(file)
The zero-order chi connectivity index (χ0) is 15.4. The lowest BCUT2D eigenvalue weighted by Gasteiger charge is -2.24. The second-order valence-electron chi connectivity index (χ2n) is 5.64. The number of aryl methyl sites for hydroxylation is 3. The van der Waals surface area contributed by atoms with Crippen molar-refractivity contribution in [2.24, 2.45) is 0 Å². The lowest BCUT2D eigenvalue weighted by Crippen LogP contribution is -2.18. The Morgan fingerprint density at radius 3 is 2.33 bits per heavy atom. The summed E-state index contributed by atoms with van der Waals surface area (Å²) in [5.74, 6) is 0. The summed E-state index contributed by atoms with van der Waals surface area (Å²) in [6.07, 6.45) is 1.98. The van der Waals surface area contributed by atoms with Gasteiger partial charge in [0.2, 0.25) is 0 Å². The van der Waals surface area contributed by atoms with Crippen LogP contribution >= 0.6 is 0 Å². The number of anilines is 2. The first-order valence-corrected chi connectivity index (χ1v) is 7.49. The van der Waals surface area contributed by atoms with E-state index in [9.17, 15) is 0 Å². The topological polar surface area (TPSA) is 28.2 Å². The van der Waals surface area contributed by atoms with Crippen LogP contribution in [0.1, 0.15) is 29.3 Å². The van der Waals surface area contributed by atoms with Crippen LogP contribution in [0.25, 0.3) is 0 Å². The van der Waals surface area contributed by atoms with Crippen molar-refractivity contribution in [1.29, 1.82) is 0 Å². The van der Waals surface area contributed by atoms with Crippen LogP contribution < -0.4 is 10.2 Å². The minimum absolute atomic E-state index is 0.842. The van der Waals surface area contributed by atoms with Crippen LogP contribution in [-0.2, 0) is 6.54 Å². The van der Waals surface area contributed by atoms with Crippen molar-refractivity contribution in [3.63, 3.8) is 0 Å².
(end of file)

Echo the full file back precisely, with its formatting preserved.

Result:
The zero-order chi connectivity index (χ0) is 15.4. The lowest BCUT2D eigenvalue weighted by Gasteiger charge is -2.24. The second-order valence-electron chi connectivity index (χ2n) is 5.64. The number of aryl methyl sites for hydroxylation is 3. The van der Waals surface area contributed by atoms with Crippen molar-refractivity contribution in [2.24, 2.45) is 0 Å². The lowest BCUT2D eigenvalue weighted by Crippen LogP contribution is -2.18. The Morgan fingerprint density at radius 3 is 2.33 bits per heavy atom. The summed E-state index contributed by atoms with van der Waals surface area (Å²) in [5.74, 6) is 0. The summed E-state index contributed by atoms with van der Waals surface area (Å²) in [6.07, 6.45) is 1.98. The van der Waals surface area contributed by atoms with Gasteiger partial charge in [0.2, 0.25) is 0 Å². The van der Waals surface area contributed by atoms with Crippen LogP contribution >= 0.6 is 0 Å². The number of anilines is 2. The first-order valence-corrected chi connectivity index (χ1v) is 7.49. The van der Waals surface area contributed by atoms with E-state index in [9.17, 15) is 0 Å². The topological polar surface area (TPSA) is 28.2 Å². The van der Waals surface area contributed by atoms with Crippen LogP contribution in [0.1, 0.15) is 29.3 Å². The van der Waals surface area contributed by atoms with Crippen LogP contribution in [0.25, 0.3) is 0 Å². The van der Waals surface area contributed by atoms with Crippen molar-refractivity contribution in [1.29, 1.82) is 0 Å². The van der Waals surface area contributed by atoms with Crippen LogP contribution < -0.4 is 10.2 Å². The minimum absolute atomic E-state index is 0.842. The van der Waals surface area contributed by atoms with Crippen LogP contribution in [-0.2, 0) is 6.54 Å². The van der Waals surface area contributed by atoms with Crippen molar-refractivity contribution in [3.63, 3.8) is 0 Å².